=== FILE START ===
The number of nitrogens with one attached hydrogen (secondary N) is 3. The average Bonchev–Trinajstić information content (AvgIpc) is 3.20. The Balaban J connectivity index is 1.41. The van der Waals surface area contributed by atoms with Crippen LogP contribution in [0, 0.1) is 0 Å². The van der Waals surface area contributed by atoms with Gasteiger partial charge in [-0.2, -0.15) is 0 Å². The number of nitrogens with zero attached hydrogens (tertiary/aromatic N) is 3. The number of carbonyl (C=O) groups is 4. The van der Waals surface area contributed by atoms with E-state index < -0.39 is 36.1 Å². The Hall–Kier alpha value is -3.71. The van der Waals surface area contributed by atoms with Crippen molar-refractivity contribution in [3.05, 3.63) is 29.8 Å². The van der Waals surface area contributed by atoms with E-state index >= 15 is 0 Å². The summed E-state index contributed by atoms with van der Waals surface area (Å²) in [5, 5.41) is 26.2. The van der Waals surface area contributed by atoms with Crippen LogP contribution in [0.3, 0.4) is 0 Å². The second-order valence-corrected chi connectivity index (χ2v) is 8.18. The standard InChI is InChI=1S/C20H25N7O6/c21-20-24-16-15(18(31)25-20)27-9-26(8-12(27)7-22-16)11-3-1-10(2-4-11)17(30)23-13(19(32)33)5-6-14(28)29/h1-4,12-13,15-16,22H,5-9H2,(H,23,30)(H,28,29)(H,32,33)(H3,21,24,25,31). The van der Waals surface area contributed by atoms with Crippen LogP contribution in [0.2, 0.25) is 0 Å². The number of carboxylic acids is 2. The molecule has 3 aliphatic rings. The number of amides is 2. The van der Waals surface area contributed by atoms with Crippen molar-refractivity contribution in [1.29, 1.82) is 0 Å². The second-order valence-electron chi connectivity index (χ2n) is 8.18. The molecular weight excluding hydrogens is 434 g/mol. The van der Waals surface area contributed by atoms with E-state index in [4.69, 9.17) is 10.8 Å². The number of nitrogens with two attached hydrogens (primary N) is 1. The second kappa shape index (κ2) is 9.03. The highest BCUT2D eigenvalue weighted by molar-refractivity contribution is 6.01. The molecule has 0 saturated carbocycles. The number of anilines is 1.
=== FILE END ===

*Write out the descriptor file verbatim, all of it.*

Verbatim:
The number of nitrogens with one attached hydrogen (secondary N) is 3. The average Bonchev–Trinajstić information content (AvgIpc) is 3.20. The Balaban J connectivity index is 1.41. The van der Waals surface area contributed by atoms with Crippen LogP contribution in [0, 0.1) is 0 Å². The van der Waals surface area contributed by atoms with Gasteiger partial charge in [-0.2, -0.15) is 0 Å². The number of nitrogens with zero attached hydrogens (tertiary/aromatic N) is 3. The number of carbonyl (C=O) groups is 4. The van der Waals surface area contributed by atoms with E-state index < -0.39 is 36.1 Å². The Hall–Kier alpha value is -3.71. The van der Waals surface area contributed by atoms with Crippen molar-refractivity contribution in [3.05, 3.63) is 29.8 Å². The van der Waals surface area contributed by atoms with E-state index >= 15 is 0 Å². The summed E-state index contributed by atoms with van der Waals surface area (Å²) in [5, 5.41) is 26.2. The van der Waals surface area contributed by atoms with Crippen LogP contribution in [0.3, 0.4) is 0 Å². The second-order valence-corrected chi connectivity index (χ2v) is 8.18. The standard InChI is InChI=1S/C20H25N7O6/c21-20-24-16-15(18(31)25-20)27-9-26(8-12(27)7-22-16)11-3-1-10(2-4-11)17(30)23-13(19(32)33)5-6-14(28)29/h1-4,12-13,15-16,22H,5-9H2,(H,23,30)(H,28,29)(H,32,33)(H3,21,24,25,31). The van der Waals surface area contributed by atoms with Crippen LogP contribution in [0.2, 0.25) is 0 Å². The number of carboxylic acids is 2. The molecule has 3 aliphatic rings. The number of amides is 2. The van der Waals surface area contributed by atoms with Crippen molar-refractivity contribution in [1.29, 1.82) is 0 Å². The second-order valence-electron chi connectivity index (χ2n) is 8.18. The molecular weight excluding hydrogens is 434 g/mol. The van der Waals surface area contributed by atoms with E-state index in [4.69, 9.17) is 10.8 Å². The number of nitrogens with two attached hydrogens (primary N) is 1. The second kappa shape index (κ2) is 9.03. The highest BCUT2D eigenvalue weighted by molar-refractivity contribution is 6.01. The molecule has 0 saturated carbocycles. The number of anilines is 1.